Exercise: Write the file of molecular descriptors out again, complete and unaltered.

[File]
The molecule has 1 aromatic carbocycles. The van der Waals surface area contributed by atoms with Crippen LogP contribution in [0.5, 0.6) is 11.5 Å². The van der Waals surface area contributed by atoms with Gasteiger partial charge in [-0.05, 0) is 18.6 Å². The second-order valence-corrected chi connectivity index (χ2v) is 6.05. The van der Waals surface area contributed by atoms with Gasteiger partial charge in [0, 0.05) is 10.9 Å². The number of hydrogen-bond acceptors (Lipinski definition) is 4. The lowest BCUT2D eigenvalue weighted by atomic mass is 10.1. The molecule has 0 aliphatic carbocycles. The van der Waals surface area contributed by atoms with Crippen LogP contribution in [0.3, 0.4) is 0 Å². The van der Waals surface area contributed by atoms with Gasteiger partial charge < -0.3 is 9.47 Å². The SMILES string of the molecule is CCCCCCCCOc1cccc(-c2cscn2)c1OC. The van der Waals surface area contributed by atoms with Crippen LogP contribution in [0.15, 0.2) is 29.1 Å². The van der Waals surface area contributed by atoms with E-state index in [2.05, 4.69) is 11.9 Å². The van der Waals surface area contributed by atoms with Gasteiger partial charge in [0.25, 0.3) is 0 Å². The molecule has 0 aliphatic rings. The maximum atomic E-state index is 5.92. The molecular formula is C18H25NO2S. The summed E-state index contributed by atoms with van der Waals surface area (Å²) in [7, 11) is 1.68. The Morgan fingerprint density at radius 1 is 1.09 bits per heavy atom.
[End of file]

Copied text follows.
The molecule has 1 aromatic carbocycles. The van der Waals surface area contributed by atoms with Crippen LogP contribution in [0.5, 0.6) is 11.5 Å². The van der Waals surface area contributed by atoms with Gasteiger partial charge in [-0.05, 0) is 18.6 Å². The second-order valence-corrected chi connectivity index (χ2v) is 6.05. The van der Waals surface area contributed by atoms with Gasteiger partial charge in [0, 0.05) is 10.9 Å². The number of hydrogen-bond acceptors (Lipinski definition) is 4. The lowest BCUT2D eigenvalue weighted by atomic mass is 10.1. The molecule has 0 aliphatic carbocycles. The van der Waals surface area contributed by atoms with Crippen LogP contribution in [0.3, 0.4) is 0 Å². The van der Waals surface area contributed by atoms with Gasteiger partial charge < -0.3 is 9.47 Å². The SMILES string of the molecule is CCCCCCCCOc1cccc(-c2cscn2)c1OC. The van der Waals surface area contributed by atoms with Crippen LogP contribution in [0.15, 0.2) is 29.1 Å². The van der Waals surface area contributed by atoms with E-state index in [2.05, 4.69) is 11.9 Å². The van der Waals surface area contributed by atoms with Gasteiger partial charge in [0.25, 0.3) is 0 Å². The molecule has 0 aliphatic rings. The maximum atomic E-state index is 5.92. The molecular formula is C18H25NO2S. The summed E-state index contributed by atoms with van der Waals surface area (Å²) in [7, 11) is 1.68. The Morgan fingerprint density at radius 1 is 1.09 bits per heavy atom.